Internet

Exabeam adds ransomware detection capabilities

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User and entity behaviour analytics company Exabeam has debuted an application designed for early detection of ransomware, which it says is one of the biggest security threats in 2016.

Exabeam Analytics for Ransomware helps to provide significant early detection across the corporate network, in the absence of third party security controls. "Unlike other security products, Exabeam can detect ransomware movement and activity in the network, the servers, workstations, BYOD devices, and cloud services," the company says.

According to Exabeam, the scourge of ransomware is on the rise. Since June 2015, the National Cybersecurity and Communications Integration Center (NCCIC) received 321 reports of ransomware-related activity affecting 29 different federal agencies. Moreover, during April 2016, HIMSS Analytics released survey results indicating that half of the US hospitals surveyed had been hit by this type of malware.

"Ask any CISO about their biggest challenge today, and ransomware will almost certainly be the response," says Nir Polak, CEO of Exabeam. "It's bypassing security tools and overwhelming already-overburdened security analysts. Exabeam Analytics for Ransomware addresses both detection and response, bringing relief to stressed security departments. As the Internet of things grows, the ability to monitor entity - for example machine - behaviour becomes critical to IT security and this is our newest entry in that market."

According to Polak, ransomware can be a major disruption to business operations as it endangers data access and integrity. Furthermore, he says, the threat is more often than not detected too late to stop its effects.

"Because ransomware changes often and spreads quickly, many legacy detection techniques are ineffective, and result in temporary, or even permanent, loss of data.

He says Exabeam's techniques detect ransomware as it first enters the network and begins to spread. "These techniques include both behavioural analysis and file analysis, including detecting new strands of ransomware via machine-learning. With no signatures and no static correlation rules, the application learns the normal file and document behaviours of a business's staff, and quickly pinpoints any anomalies that might be an indicator of ransomware infection."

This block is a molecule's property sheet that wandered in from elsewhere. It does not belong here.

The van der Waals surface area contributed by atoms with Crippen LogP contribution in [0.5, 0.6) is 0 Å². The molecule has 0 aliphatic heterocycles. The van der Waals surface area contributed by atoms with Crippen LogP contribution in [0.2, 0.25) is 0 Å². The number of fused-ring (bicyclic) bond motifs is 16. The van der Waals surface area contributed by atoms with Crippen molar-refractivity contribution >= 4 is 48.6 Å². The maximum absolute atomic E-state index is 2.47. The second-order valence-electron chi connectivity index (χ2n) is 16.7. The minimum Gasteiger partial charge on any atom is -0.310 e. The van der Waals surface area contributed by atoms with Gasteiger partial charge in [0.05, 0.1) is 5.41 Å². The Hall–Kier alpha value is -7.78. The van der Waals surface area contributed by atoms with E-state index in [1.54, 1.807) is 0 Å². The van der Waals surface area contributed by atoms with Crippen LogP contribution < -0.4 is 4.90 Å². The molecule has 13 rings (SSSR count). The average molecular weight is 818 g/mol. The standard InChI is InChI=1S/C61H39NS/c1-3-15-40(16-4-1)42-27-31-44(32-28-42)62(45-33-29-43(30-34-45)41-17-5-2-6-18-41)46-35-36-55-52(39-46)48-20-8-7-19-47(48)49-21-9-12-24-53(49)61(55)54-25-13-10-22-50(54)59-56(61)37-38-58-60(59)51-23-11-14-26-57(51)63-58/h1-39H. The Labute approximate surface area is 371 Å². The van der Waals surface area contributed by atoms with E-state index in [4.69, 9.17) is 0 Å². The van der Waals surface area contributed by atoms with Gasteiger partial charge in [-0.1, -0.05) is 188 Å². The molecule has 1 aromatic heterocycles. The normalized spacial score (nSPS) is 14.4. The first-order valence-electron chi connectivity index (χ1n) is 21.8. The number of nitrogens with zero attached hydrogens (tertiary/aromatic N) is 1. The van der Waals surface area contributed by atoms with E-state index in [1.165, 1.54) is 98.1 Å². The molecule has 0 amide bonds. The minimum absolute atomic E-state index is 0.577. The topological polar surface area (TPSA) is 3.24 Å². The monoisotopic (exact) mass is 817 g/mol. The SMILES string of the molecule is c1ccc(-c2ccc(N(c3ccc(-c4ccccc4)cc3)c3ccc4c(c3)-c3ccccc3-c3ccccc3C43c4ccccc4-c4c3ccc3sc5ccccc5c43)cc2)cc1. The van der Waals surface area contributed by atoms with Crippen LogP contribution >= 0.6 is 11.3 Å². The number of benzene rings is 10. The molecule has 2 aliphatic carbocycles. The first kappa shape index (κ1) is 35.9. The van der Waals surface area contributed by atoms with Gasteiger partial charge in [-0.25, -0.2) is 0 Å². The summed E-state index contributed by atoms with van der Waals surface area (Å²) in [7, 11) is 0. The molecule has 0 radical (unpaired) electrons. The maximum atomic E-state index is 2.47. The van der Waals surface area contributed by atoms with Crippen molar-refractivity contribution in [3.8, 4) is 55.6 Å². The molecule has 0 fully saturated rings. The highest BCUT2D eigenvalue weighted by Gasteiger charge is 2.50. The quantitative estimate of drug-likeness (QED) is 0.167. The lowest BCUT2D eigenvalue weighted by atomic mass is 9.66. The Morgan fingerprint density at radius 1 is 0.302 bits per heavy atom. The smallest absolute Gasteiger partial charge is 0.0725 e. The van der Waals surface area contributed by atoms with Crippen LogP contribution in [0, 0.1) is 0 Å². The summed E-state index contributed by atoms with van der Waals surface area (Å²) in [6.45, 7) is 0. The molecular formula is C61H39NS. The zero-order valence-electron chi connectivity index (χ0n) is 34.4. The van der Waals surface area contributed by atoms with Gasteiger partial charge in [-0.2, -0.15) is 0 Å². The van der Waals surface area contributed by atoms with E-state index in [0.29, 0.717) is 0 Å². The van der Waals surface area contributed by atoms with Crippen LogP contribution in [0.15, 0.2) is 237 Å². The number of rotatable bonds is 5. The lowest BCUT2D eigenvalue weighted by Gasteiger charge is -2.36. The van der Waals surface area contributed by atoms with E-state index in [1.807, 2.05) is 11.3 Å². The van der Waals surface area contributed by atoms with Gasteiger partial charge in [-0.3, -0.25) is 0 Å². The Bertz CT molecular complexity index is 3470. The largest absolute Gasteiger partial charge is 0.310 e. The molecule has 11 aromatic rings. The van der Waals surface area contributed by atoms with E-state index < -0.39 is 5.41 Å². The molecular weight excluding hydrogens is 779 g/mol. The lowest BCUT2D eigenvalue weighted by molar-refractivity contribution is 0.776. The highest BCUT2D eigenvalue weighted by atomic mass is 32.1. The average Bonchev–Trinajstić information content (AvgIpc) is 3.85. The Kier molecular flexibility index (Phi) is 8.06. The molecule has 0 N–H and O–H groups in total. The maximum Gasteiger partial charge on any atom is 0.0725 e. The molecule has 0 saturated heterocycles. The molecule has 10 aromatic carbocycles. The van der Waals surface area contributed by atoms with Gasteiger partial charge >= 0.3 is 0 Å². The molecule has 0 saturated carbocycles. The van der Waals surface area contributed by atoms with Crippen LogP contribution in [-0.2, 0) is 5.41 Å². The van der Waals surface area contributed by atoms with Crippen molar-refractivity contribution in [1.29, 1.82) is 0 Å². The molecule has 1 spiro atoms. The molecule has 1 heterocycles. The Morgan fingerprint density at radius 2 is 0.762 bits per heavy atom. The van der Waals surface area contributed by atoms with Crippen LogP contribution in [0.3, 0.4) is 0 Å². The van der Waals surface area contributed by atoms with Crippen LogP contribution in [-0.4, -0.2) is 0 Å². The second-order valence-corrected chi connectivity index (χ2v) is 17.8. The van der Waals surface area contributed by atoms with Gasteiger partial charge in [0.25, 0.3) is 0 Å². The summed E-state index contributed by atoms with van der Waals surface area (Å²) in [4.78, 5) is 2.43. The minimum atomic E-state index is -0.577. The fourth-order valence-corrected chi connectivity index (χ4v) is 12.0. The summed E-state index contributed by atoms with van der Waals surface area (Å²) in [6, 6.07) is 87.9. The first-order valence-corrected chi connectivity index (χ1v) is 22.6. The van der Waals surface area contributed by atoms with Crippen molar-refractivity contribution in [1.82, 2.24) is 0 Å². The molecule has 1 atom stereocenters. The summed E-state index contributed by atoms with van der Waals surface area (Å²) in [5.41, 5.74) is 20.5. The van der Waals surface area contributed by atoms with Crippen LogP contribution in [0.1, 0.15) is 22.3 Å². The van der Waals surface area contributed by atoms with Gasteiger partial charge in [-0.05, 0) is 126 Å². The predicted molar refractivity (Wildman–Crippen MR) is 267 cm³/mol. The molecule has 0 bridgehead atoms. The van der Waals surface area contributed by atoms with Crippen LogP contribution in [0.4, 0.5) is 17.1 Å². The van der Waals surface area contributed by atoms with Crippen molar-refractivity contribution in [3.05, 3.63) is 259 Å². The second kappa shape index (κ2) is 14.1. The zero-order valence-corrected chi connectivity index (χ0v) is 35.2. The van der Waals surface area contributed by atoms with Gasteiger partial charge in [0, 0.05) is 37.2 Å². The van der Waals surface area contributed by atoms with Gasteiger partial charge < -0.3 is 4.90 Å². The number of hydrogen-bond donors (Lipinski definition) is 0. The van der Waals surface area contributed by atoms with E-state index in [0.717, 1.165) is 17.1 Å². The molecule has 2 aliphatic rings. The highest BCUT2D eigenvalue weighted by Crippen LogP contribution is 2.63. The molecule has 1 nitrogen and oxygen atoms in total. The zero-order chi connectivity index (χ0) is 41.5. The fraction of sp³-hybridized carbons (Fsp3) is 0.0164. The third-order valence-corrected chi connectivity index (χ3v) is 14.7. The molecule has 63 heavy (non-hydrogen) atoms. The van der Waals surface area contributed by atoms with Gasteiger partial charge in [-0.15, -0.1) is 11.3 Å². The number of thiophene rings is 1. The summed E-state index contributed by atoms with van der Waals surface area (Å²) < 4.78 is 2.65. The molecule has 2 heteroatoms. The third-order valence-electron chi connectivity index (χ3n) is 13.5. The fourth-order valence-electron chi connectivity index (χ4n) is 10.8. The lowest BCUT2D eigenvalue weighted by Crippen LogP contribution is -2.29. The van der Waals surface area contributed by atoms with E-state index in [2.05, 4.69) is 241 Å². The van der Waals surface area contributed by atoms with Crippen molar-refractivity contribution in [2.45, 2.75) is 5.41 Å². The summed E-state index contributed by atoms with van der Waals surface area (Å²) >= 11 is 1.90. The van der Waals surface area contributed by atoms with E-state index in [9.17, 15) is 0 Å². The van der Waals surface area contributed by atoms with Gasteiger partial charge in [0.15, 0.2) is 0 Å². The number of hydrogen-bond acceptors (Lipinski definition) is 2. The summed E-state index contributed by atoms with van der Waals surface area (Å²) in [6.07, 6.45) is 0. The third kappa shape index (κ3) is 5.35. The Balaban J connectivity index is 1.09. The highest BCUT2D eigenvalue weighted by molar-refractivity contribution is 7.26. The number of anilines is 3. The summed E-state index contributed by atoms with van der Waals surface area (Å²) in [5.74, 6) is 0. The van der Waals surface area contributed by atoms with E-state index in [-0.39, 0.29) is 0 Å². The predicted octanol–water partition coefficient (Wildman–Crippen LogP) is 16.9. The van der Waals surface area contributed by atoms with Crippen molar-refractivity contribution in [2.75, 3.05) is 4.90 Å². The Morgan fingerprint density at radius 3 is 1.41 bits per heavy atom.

The application also roots out known ransomware via indicators of compromise. "Known ransomware processes use certain file extensions and have known patterns or other indicators listed in threat intelligence feeds. The Exabeam Threat Research Team verifies these indicators and implements them in the product."

Finally, the product makes use of infrastructure-wide, hybrid-cloud ransomware protection. "By looking at machine logs, Exabeam can detect ransomware operating on endpoints, in the data centre or against cloud-based storage services. For example, an employee might access corporate files on the cloud sharing service Box from home, using his personal device, and in the process, allow ransomware to begin encrypting the Box files. Other employees accessing the same corporate files enable the malware to infect their corporate workstations and begin moving across the corporate network."

Polak says the solution also inter-operates with specific security technologies, such as endpoint protection products, to perform additional analytics, and is available as either a physical appliance or a virtual machine. "It can be deployed in hours and delivers true security insight quickly. Existing customers can upgrade their systems to gain these new capabilities. Pricing is based on number of users."

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